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Mortgage Fraud on the Decline in Canada

December 23, 2015 - Updated: December 23, 2015

According to Stuart Levings, chief executive officer of Genworth MI Canada Inc., the head of Canada’s largest private mortgage insurance company, mortgage fraud is now on the decline in Canada thanks to tougher regulations, better training, and new technology.


“The industry takes misrepresentation very seriously and as a group we’ve all taken some very strong actions over the last few years to reduce instances of misrepresentation and fraud in the industry,” Levings said.


These remarks from Levings come after Home Capital Group Inc., a major Canadian alternative mortgage lender, revealed that it had suspended 45 brokers in July 2015, after evidence was uncovered that some borrowers had been approved for mortgages with fake employment letters that overstated their incomes.


After this revelation, Home Capital said that its mortgage insurers conducted audits after the company disclosed problems with some of its mortgages, and that the company was confident that its loans would be covered by insurance, given that none of its employees were complicit in any fraud.


Levings declined to comment on what occurred with home Capital, but he did say fraudulent mortgage applications have become less of a problem in the wake of the global financial crisis. As a major mortgage insurer, Levings’s company Genworth uses highly trained underwriters, along with a special investigations unit and “third-party tools,” to act as “a second set of eyes” in order to uncover issues with the mortgages it insures.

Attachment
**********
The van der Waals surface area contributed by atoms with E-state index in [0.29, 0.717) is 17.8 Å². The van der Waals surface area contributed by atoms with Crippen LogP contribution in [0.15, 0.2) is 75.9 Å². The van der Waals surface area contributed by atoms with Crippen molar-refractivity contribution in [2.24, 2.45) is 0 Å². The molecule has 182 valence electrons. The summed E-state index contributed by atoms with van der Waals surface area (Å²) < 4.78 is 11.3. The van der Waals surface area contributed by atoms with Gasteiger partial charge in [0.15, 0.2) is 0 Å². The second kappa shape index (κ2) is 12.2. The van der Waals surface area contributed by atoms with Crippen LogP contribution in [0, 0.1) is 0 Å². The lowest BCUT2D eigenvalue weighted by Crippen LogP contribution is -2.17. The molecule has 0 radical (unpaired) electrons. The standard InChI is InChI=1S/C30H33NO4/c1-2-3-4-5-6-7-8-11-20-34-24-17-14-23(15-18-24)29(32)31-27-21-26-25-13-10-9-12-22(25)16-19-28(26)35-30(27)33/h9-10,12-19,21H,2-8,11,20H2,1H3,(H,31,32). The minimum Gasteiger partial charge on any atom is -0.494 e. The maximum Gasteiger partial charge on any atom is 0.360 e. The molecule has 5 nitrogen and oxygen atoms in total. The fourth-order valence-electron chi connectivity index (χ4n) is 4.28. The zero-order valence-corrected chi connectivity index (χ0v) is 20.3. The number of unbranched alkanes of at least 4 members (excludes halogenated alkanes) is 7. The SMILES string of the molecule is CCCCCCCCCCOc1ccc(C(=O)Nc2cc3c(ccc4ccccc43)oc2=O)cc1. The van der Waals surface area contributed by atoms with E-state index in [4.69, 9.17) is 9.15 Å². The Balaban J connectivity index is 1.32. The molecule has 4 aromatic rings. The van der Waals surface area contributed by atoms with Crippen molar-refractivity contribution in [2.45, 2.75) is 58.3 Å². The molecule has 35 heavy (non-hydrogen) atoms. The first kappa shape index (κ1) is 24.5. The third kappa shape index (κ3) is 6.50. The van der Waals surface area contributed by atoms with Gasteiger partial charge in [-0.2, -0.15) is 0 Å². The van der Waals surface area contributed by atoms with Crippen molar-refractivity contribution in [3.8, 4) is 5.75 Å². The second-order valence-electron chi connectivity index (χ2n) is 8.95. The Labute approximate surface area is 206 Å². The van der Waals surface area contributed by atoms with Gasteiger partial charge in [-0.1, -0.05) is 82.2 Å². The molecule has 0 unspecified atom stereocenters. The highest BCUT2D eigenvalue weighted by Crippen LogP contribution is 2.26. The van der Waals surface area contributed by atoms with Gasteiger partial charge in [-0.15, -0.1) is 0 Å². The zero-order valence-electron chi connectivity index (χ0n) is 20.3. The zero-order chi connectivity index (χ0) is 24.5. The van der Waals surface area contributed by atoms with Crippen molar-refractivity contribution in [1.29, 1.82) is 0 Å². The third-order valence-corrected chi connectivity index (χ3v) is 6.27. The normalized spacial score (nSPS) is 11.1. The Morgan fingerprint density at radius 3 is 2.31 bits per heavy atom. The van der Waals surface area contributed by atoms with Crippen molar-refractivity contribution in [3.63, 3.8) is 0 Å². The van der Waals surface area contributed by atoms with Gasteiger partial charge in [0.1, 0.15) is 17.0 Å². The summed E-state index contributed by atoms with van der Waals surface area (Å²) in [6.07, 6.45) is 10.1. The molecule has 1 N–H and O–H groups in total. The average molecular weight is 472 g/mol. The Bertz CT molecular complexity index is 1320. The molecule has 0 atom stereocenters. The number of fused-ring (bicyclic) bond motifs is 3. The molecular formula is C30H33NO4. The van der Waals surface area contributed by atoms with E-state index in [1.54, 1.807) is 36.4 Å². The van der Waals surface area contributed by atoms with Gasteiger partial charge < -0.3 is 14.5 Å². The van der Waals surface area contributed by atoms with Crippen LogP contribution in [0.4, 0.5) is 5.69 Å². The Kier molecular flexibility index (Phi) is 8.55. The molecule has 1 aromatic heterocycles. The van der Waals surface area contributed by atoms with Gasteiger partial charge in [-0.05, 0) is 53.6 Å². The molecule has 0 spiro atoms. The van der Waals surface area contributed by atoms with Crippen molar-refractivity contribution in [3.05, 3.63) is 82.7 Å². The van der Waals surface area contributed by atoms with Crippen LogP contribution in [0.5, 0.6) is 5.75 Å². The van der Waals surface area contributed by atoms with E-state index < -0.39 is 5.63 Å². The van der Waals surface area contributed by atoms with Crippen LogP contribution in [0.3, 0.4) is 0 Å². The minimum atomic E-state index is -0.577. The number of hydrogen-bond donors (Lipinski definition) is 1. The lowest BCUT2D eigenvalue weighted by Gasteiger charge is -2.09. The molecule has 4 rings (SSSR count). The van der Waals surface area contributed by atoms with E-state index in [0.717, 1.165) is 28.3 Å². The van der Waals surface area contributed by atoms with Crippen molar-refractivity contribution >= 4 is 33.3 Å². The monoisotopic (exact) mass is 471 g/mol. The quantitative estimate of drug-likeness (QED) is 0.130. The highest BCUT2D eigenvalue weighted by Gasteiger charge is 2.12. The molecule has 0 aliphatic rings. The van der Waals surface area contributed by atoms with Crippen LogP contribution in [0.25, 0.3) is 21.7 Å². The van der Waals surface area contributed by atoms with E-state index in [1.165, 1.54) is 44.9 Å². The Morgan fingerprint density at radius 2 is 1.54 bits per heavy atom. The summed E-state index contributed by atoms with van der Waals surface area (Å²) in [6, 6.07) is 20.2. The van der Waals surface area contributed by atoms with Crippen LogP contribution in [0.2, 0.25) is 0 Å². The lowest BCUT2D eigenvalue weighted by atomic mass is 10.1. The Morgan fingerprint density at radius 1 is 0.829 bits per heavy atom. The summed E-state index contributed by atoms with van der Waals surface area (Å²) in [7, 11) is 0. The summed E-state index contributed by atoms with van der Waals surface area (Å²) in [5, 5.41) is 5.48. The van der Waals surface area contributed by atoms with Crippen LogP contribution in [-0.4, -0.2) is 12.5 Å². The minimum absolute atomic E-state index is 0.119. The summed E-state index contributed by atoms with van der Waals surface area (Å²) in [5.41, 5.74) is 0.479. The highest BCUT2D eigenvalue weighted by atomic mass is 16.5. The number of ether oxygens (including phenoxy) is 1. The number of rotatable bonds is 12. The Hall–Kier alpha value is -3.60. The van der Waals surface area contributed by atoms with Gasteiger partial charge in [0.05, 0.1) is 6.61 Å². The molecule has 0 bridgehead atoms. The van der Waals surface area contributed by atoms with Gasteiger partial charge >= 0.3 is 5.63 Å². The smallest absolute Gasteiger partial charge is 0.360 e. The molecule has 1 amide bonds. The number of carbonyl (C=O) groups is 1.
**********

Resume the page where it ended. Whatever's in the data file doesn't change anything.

Genworth rejects 7 to 10% of all loans, Levings said, and that it can refuse to pay out claims if it finds “unmitigated, recurring material deficiencies in the underwriting process,” something that he added was “a very rare occurrence.”


“On balance, the quality of the loans in the market as a whole is very strong in today’s environment,” he said.


Genworth also saw its newly written mortgage insurance premiums grow 28% in their second quarter, compared to the same period last year. This growth came from a strong housing marketing in Ontario, while they have yet to see a large increase in mortgage delinquencies in regions like Alberta and Saskatchewan, where areas are oil-sensitive. The company has begun to take steps recently to tighten its underwriting standards in oil-producing regions.


The majority of mortgage delinquencies for Genworth have come from Quebec and Atlantic Canada, particularly from major cities like Montreal and Halifax. Large cities like Toronto and Vancouver, with currently hot housing markets have seen first-time buyers seeking mortgages in communities outside the city proper. The rest of the Canadian housing market “continues to see a soft landing,” according to Levings.


Genworth expects to see mortgage arrears increasing towards the end of 2015, and into 2016, as mortgage borrowers in oil-producing regions begin to eat away at the financial cushion, which was built up before oil prices plunged in the fall of 2014.


The slowing Canadian economy could start to weigh on the housing market, Levings warns. “The economy is in a transition and we could see additional economic pressure, particularly in the oil-producing regions.”

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